Sunday, August 15, 2010

What do Tupperware & YouTube have in Common?

I never would have realized what Tupperware and YouTube have in common had I not read the book Viral Loop by Adam Penenberg. In 238 pages the author explains how successful companies tap into vast social networks. Beginning with Tupperware the viral networks of companies like Netscape, Hotmail, eBay, PayPal, Flickr, MySpace, YouTube, Facebook and Twitter are explored and the term "viral coefficient" is used to explain how they caught on in the market place.

In the olden days we called it "word of mouth" but with the internet ideas spread infinitely faster, many times within hours. More than one viral loop company has grown so fast that its founders have been awake 24 hours a day for several days making 3:00 a.m. server changes just to keep up with demand. With a viral loop a small business can grow huge in a matter of days. It's Webonomics at it's finest.

Here are 5 quick facts I learned from the book:

  1. Viral loop businesses are web-based, free and users spread the product purely from using it.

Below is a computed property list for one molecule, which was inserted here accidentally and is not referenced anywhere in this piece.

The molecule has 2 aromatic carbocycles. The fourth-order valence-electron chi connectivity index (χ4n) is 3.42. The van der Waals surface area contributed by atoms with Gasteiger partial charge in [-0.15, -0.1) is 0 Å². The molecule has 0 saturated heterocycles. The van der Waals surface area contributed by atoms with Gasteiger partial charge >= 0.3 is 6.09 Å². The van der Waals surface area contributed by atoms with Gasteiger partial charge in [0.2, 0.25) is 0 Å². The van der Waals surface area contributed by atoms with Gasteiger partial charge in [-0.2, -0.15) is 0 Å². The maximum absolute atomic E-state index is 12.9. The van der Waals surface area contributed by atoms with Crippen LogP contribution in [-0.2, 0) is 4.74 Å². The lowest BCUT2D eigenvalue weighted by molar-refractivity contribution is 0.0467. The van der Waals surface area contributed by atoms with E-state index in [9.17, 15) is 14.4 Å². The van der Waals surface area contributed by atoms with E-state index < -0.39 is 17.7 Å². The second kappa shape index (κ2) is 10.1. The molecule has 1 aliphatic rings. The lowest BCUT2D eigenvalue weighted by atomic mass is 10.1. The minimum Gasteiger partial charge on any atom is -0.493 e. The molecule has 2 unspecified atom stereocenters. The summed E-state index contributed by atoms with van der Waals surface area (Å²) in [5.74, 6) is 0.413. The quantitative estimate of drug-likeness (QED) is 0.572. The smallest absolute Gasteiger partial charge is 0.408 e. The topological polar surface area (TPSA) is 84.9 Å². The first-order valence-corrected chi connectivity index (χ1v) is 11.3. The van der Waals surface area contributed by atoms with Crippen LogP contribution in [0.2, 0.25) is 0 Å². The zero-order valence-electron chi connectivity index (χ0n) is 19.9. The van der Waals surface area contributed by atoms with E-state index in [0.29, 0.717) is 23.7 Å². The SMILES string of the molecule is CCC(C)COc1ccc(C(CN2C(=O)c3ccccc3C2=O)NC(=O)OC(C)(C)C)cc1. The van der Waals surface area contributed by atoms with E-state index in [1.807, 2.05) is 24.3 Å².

2. You must have a viral coefficient of at least 1 to have truly viral growth. This means for every user of your product, they tell one person each day. On day 1 you have one user and the next day twice as many - and so on. If you have 100 users, on day 2 you would have 200 users, on day 3 you would have 400 users, etc.

  3. Viral loops cannot be initiated and carried out by a marketing department. It has to be built into your product from the beginning.

  4. Be open minded when your product or service shows up or is spoofed on YouTube. Remember the Mentos and Diet Coke experiments? Mentos embraced it and enjoyed $10 million worth of free publicity and a 20% increase in sales. Procter & Gamble CEO A.G. Lafley is quoted as saying, "The more in control we are, the more out of touch we become. But the more willing we are to let go a little, the more we're finding we get in touch with our customers."

  5. Don't hold back on viral opportunities because you are afraid of growing too fast. All of the viral loop companies grew too fast and were glad to figure out ways to overcome their obstacles.